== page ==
Valley of Fire 2972' Peak

Harlan W S
Dec 24, 2012

First, big thanks to Brian D and Ed F for beta on portions of this route, and to Larry D for connecting dots and providing gpx files.  The detours I made were my own decisions, and I am to blame for them!

Traditionally, I do a solo hike on Dec 24, to clear my mind and heal my soul.  I do love conversation and the company of other "hikers," but I am much more focused and methodical while I am alone.  There was some bad karma last time I was in the area, and I needed to exorcise the demons.

The gps track, I won't show the entire route,
 as I think one should contact Brian D for
instructions and appropriate cautions.
The letters A-F are referred to below.
I'm approaching the outer palisade of
peaklets from my car. The summit is to L,
out of this frame.
Climbing to a break in the cliffs...
...and looking back SE...
...and S...
Jabba the Hutt waits at the end of this
DSCN1423 DSCN1425 DSCN1427
Around the bend, one reaches
a flattish area with some neat views.
Soon one must climb up a gully,
site A on the map...
...that gets steeper and narrower.
DSCN1436 DSCN1437 DSCN1440
One has to go R of this obstacle.
DSCN1444_stitch DSCN1448
The normal route to the R side
of the obstacle seems to go through this
easy but very tight slot; I couldn't
fit through with my pack, so I opted
to climb a class 3+/4 wall.
When climbing the wall, you are
advised not to slip.
From the top of the obstacle, one trends
NNW. At this obvious place (B), you are
probably supposed to go straight and
find a class 3 way over the boulders.
Lots of very delicate erosion here.
I was a little too cocky, and opted to
take a shortcut up this steep slot/book.
All too soon I found a deep slot to my L (N).
I continued E till the slot became shallow
at C.
I crossed the slot, and took this view NW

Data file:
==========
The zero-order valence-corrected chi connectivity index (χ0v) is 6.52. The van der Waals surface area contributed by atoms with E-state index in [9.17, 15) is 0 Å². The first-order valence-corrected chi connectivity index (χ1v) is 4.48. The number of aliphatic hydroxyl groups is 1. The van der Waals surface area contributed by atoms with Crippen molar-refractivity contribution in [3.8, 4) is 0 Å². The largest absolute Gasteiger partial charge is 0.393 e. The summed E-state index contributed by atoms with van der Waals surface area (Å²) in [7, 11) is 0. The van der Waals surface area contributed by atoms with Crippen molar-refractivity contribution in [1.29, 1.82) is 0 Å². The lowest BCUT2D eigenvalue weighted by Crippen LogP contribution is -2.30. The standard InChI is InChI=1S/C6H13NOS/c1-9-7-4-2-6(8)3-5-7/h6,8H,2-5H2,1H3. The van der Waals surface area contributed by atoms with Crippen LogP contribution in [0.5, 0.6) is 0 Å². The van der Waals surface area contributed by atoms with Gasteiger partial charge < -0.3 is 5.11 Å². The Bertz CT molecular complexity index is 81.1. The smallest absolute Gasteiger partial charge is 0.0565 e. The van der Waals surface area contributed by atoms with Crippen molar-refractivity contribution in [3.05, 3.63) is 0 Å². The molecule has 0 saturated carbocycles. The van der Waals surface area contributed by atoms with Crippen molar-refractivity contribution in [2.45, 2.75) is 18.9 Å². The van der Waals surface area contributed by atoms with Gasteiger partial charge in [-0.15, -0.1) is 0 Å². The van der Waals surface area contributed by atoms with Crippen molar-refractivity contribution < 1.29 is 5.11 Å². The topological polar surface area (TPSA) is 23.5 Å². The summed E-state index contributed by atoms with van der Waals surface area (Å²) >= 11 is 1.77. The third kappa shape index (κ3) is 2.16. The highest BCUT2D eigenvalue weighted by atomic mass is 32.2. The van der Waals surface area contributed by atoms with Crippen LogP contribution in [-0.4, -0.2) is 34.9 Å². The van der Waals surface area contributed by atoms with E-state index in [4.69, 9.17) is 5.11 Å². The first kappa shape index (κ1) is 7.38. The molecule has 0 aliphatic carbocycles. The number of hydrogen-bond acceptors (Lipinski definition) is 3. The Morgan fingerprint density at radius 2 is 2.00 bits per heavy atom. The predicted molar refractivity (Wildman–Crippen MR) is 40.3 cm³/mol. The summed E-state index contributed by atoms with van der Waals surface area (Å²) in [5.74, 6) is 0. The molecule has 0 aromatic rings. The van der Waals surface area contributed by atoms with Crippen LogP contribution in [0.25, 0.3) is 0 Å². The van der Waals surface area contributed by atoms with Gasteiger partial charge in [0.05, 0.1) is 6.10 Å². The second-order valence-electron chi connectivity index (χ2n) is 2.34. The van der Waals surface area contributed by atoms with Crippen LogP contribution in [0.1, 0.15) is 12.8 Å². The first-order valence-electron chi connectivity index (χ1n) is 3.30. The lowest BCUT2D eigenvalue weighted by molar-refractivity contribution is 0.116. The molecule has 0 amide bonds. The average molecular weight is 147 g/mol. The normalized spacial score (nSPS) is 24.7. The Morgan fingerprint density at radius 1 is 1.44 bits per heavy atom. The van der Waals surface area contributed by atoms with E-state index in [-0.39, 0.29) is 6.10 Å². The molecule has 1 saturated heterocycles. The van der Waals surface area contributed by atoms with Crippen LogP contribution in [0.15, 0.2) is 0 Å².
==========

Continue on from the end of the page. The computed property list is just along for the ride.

at the bottom.  Note the pile of cheater
rocks at bottom R. The trick now was to
climb nearly vertical crumbly rock to the
top of the white rock (top R, just below
the overhang). Then you shimmy L through
a tight space and emerge on a ledge at L.
Then turn the cornet to R. This is a view
back SW over the slot-- it's essentially
invisible at this angle.
On top! Karma restored!
View NNE
Pano centered roughly NE
Close-up, view NE
Close-up, view E.
View SSW. The picnic tables are
for weddings, with the paticipants
flown in by helicopter.
I was too lazy to search for the self-timer
Virgin Peak in the distance, in partial clouds
and a snowstorm.
Now I'm descending to N. This is
a view E past the N face of the peak.
There are lots of pockets of greenery.
Instead of the route we took 9 days
earlier, I opted to try this slot (D; view
back up (S) after descent). It was
OK for me, but one either has to walk
a narrow sloping ledge, or stem across
a creepy very narrow slot. I wouldn't advise
this route for large or timid groups. It may
be possible to walk off the ridge at L.
At the end of D slot., I turned
sharply R, climbed a slope, then
walked on ledges on the R side of this
verdant valley.  The 2972' peaks
looms above E, the head of the valley.
Now I've passed by the east side of the
peak, and am looking up to N; I think
that is the summit.
View S from same point as last pic.
One walks down a good ramp, till the
grade at L gets dangerous, then cuts R
onto broken rock.
View back N. I just came down the
ramps at R; here I made another mistake;
I went to F, but should have turned
L (E) perhaps 200' sooner, as I
Bobcat track, no claws, classic overprinting
of two footprints.
Next I need to go up there...
...and back down to my car.
From my car, here is a view to the guarding
palisade of peaklets.
I brought lots of emergency stuff with me, as there was occasional rain, and snow falling to the W and E.  On the way out I speculated
that it must have been over 70F -- it was actually about 50F!